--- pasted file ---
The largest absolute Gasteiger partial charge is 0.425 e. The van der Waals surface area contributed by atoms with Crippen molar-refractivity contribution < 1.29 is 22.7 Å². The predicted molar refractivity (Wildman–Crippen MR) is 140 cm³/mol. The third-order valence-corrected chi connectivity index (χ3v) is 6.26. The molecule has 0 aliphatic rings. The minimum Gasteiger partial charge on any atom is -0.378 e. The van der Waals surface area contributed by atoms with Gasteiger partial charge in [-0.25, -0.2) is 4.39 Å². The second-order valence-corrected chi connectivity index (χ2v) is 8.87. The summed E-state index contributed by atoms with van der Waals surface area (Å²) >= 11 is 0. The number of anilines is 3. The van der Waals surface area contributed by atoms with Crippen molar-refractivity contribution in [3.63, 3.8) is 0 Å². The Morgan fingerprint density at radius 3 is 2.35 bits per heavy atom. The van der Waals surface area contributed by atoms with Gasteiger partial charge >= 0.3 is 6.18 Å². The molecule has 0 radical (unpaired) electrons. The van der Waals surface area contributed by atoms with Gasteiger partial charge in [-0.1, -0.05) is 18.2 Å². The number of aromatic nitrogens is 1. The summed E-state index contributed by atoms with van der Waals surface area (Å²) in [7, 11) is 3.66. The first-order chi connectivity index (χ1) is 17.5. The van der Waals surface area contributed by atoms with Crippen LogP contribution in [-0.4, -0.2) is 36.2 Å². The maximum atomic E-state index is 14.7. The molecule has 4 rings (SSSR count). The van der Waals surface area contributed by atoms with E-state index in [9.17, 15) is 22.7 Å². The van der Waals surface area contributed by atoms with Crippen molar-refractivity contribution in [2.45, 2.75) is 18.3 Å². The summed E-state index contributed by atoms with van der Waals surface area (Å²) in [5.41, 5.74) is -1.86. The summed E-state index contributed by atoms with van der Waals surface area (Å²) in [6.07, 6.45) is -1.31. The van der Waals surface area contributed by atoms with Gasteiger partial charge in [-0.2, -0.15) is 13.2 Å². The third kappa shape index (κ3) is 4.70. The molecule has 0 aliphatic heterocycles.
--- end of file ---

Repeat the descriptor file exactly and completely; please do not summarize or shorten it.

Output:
The largest absolute Gasteiger partial charge is 0.425 e. The van der Waals surface area contributed by atoms with Crippen molar-refractivity contribution < 1.29 is 22.7 Å². The predicted molar refractivity (Wildman–Crippen MR) is 140 cm³/mol. The third-order valence-corrected chi connectivity index (χ3v) is 6.26. The molecule has 0 aliphatic rings. The minimum Gasteiger partial charge on any atom is -0.378 e. The van der Waals surface area contributed by atoms with Gasteiger partial charge in [-0.25, -0.2) is 4.39 Å². The second-order valence-corrected chi connectivity index (χ2v) is 8.87. The summed E-state index contributed by atoms with van der Waals surface area (Å²) >= 11 is 0. The number of anilines is 3. The van der Waals surface area contributed by atoms with Crippen molar-refractivity contribution in [3.63, 3.8) is 0 Å². The Morgan fingerprint density at radius 3 is 2.35 bits per heavy atom. The van der Waals surface area contributed by atoms with Gasteiger partial charge >= 0.3 is 6.18 Å². The molecule has 0 radical (unpaired) electrons. The van der Waals surface area contributed by atoms with Gasteiger partial charge in [-0.1, -0.05) is 18.2 Å². The number of aromatic nitrogens is 1. The summed E-state index contributed by atoms with van der Waals surface area (Å²) in [7, 11) is 3.66. The first-order chi connectivity index (χ1) is 17.5. The van der Waals surface area contributed by atoms with Crippen LogP contribution in [-0.4, -0.2) is 36.2 Å². The maximum atomic E-state index is 14.7. The molecule has 4 rings (SSSR count). The van der Waals surface area contributed by atoms with E-state index in [9.17, 15) is 22.7 Å². The van der Waals surface area contributed by atoms with Crippen molar-refractivity contribution in [2.45, 2.75) is 18.3 Å². The summed E-state index contributed by atoms with van der Waals surface area (Å²) in [5.41, 5.74) is -1.86. The summed E-state index contributed by atoms with van der Waals surface area (Å²) in [6.07, 6.45) is -1.31. The van der Waals surface area contributed by atoms with Gasteiger partial charge in [-0.2, -0.15) is 13.2 Å². The third kappa shape index (κ3) is 4.70. The molecule has 0 aliphatic heterocycles.